Bank of America, which has already received $25 billion in aid from the federal government, now says it needs additional money or it may not be able to complete its planned acquisition of Merrill Lynch, according to a source familiar with the bank.
The bank is in talks with the Treasury Department about an additional $15 billion, although the terms are still being negotiated, the source said. Bank of America decided it needed more money to finalize the deal because Merrill Lynch's losses proved to be greater than expected during the last quarter of 2008.
U.S. officials are seen as likely to approve the request, rather than risk the failure of the deal, which would send a chill through the financial markets at a time when many banks are already on life support.
"The government has got itself in a position where they have to do something, and they have to help close this deal, so they have to provide additional subsidy to Bank of America," said Simon Johnson, a former economist at the International Monetary Fund and a professor of entrepreneurship at the Massachusetts Institute of Technology's Sloan School of Management.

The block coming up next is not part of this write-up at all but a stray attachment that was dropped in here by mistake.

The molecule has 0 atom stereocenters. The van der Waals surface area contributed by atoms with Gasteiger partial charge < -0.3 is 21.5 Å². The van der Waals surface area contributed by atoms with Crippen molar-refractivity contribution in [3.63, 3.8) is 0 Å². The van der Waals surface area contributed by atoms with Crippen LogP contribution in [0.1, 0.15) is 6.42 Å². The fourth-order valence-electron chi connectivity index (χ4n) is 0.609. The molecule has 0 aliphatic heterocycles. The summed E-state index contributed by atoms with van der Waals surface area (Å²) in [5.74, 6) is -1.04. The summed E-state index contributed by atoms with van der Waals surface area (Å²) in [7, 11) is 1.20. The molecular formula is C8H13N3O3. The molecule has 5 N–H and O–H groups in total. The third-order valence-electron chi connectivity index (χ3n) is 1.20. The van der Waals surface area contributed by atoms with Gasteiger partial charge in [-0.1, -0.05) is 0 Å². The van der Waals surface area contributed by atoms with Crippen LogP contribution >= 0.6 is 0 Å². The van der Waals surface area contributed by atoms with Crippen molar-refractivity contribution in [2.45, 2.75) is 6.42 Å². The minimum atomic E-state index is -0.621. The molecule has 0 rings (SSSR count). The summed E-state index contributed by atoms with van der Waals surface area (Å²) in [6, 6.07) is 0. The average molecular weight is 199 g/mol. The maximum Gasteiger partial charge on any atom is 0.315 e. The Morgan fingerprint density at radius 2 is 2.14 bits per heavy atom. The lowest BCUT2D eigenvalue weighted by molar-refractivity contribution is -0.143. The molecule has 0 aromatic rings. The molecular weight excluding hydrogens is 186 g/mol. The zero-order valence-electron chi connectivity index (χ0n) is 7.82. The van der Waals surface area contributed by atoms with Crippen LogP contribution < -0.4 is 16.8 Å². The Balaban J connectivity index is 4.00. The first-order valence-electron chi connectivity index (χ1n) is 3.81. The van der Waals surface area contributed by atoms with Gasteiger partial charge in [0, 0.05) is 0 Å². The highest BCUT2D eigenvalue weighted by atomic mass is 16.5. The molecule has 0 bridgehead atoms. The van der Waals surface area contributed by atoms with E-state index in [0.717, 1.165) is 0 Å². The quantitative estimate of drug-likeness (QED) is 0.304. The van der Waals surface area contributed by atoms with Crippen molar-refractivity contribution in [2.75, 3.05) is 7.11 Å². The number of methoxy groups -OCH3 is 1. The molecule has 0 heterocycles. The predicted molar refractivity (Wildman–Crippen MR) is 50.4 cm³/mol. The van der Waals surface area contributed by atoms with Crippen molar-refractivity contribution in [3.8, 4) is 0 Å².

The money will probably come from the Troubled Assets Relief Program, the $700 billion bailout fund approved by Congress in October.
The new capital injection could be completed within days. Bank of America is scheduled to release its fourth-quarter earnings report Tuesday.
A Bank of America spokesman refused to comment, and Treasury Department officials did not return a call requesting a comment.
In September, Bank of America agreed to acquire Merrill Lynch, which was mired in losses from the subprime mortgage crisis. The deal was valued at about $44 billion.
At the time, Bank of America CEO Kenneth Lewis called the deal "the strategic opportunity of a lifetime" for the company. "Everybody sees this opportunity," he said. "And it flows very well We can do so much more for our clients, both on the retail side and the corporate banking side, with the capabilities Merrill Lynch brings to us."